B.C. Set To Be First In North America To Ban Mandatory High Heels

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David Krayden Ottawa Bureau Chief
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A private member’s bill in British Columbia, Canada — which has the provincial premier’s support — will soon make it illegal for employers in the province to require high heels for their female staff. The plan is to ban the practice on the basis that it violates the provincial safety code.

It would make B.C. the first jurisdiction in North America to stop the practice.

B.C. Green Party Leader Andrew Weaver is introducing the bill but provincial Premier Christy Clark is supporting it. “Women should not be forced to wear high heels by their employers,” Clark said at a press conference on Monday. “It is not fair.”

“It’s a no brainer. I can’t think of a compelling argument anywhere to say restaurant owners should be allowed to require women to wear high heels in a restaurant,” Weaver told The Canadian Press. “It just doesn’t make sense.”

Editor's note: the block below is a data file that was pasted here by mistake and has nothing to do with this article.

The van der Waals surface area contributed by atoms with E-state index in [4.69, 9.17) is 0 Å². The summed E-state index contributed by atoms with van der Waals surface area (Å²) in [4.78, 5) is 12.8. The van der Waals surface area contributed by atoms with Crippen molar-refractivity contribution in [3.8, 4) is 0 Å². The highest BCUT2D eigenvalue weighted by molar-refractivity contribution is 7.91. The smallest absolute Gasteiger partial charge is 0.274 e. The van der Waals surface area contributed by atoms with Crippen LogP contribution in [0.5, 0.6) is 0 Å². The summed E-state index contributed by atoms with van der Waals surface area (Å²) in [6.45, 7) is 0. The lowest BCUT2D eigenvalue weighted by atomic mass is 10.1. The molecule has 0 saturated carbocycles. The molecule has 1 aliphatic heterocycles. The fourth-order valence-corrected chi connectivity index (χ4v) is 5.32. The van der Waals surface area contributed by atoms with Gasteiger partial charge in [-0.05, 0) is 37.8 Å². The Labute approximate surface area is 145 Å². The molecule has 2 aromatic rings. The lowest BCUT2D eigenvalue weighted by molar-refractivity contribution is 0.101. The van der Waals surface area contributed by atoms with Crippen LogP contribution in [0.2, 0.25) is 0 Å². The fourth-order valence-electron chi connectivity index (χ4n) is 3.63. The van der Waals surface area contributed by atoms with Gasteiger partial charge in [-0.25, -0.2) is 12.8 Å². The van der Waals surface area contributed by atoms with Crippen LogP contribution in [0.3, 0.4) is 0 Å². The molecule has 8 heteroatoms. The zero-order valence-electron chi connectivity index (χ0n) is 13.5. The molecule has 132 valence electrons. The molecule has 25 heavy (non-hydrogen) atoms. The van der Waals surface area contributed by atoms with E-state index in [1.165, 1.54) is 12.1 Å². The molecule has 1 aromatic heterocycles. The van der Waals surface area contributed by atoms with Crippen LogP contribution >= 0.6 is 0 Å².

Under the new legislation, high heels would not banned but businesses could force women to wear them to work — unless they enforced the rules for everyone, male and female.

There is a similar move — afoot — in the United Kingdom, where a bill that would also lift high heeled requirements from the workplace is being debated in the British parliament last week.

 The demand for change began when a receptionist was told to leave work in December 2015 because she came in wearing flats instead of her usual heels.
Nicola Thorp was under orders form her employment agency to report to the office wearing “opaque tights,” having her hair so that it showed “no visible roots,” showing “regularly re-applied” make-up and donning shoes with a heel measuring between two and four inches in height.
Thorp objected with an online petition that garnered 150,000 and before she knew it, the politicians had come to heel and decided to bring forth legislation.

“I had the choice of either will I get paid for a day’s work, let go of my principles or stick to it,” said Thorp. “I’m really glad now that I did.”In the opinion of some medical experts, long-term use of high heels can cause damage to the foot.

“High heels can cause several problems,” said Dr. Faiyaz Dedhar, a podiatrist. “Pain in the Achilles tendon, blisters, corns, calluses, we see it all, every day.

So far the bill has not met with any opposition from political parties or interest groups. Even B.C. business associations are backing the legislation, apparently not wanting to be perceived as heels on the issue.

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